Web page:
Preparing For The New School Year

Although important, creating an effective set of classroom rules is only a small part of classroom management. From modeling routines to enforcing consequences to building relationships, every area must be on point.

The good news is that with over 300 articles, our archive is chock full of specific, actionable strategies you can use to become a highly skilled classroom manager.

In particular, I encourage you to spend time in the Classroom Management Plan, Rules & Consequences, and First Days Of School categories.

As the new school year fast approaches, they’re sure to prepare you for the best opening month you’ve ever had.

Thanks for reading.


If you haven’t done so already, please join us. It’s free! Click here and begin receiving classroom management articles like this one in your email box every week.

37 Responses to How to Create The Perfect Set Of Classroom Rules

  1. JL July 18, 2015 at 10:01 am #

    There is a lot of advice which advocates deciding rules with students to give them more ownership and, therefore, more incentive and responsibility to follow them (even if the teacher guides the discussion to ensure it includes the rules they would want). Sometimes this is done as an agreement which students sign, or lists of rights and responsibilities. Do you think there is a place for this?

  2. Lucas July 21, 2015 at 12:28 pm #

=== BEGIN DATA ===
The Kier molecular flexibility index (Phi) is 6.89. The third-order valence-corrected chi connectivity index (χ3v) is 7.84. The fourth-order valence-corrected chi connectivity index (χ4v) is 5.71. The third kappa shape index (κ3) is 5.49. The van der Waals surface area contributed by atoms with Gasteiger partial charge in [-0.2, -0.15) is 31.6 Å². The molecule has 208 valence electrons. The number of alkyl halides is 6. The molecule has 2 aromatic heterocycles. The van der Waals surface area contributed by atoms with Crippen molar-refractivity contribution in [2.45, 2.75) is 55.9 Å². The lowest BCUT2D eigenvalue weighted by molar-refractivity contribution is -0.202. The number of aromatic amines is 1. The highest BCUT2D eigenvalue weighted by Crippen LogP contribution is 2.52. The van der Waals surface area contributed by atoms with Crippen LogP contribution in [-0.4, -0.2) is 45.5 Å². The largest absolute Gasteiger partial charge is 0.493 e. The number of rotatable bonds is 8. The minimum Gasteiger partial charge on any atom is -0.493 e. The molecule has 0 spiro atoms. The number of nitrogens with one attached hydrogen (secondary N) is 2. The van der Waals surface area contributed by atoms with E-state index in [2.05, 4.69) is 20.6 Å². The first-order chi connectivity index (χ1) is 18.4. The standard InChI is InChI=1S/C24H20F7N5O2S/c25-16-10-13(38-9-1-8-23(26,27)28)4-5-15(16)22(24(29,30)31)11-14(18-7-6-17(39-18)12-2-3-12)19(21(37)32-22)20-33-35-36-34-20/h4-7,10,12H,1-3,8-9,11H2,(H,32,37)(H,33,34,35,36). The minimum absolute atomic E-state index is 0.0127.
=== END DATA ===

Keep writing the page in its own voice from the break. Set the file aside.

How do you define respect your classmates and your teacher? What about more subtle disrespect (eye rolling) from the back of the class?

    • Michael Linsin July 21, 2015 at 2:27 pm #

      Hi Lucas,

      Ultimately, it’s for you to decide/define what is and isn’t disrespectful in your own classroom. If you’re asking me personally, then yes, eye rolling, presumably in response to the teacher, is disrespectful and therefore a transgression of the rule.


  3. Stacie Alison July 22, 2015 at 7:02 am #

    I am a Library Media Specialist and see our 750 kids once every 6 school days for 30 minutes (just started reading Classroom Management for Art, Music, and PE teachers). I am in a school with many behavioral issues. I am wondering first about Time Out. What do I do with students who refuse to go to time out? I have students who will continue to act out and not leave their seats. Also, if I use recess time out, I would have 50 kids a day in there. Especially in the beginning. I also don’t give grades which creates another level of lack of buy-in. I feel my lessons are fun and exciting – I do a lot of STEM activities, experiments and so forth which the kids enjoy but talking throughout my instruction and high volume levels during work time are my 2 biggest issues. Our school also uses a PBIS method so we use minor and major write up forms and positive reinforcement slips. It’s so hard with so many kids and when so many of them have behavioral problems. Thank you for any advice you are willing to give.

  4. Emily July 25, 2015 at 8:13 am #

    Do you have a preferred/recommended method of keeping track of rule infractions? I don’t think I’ve ever come across one on the site. My 2nd grade team traditionally uses the clip chart (no requirement) and I really can’t stand the thing and would like something more inconspicuous. I found success with your methods, but some parents became obsessed with the chart more than their kids’ academic performance.

    • Michael Linsin July 25, 2015 at 9:20 am #

      Hi Emily,

      A simple roster sheet copy on a clipboard works fine.


  5. Sue July 26, 2015 at 8:35 pm #

    Hi Michael!!!
    Thanks for your book and your website!!!
    Please put me on your mailing list for Classroom Behavior.

    • Michael Linsin July 27, 2015 at 7:01 am #

      Hi Sue,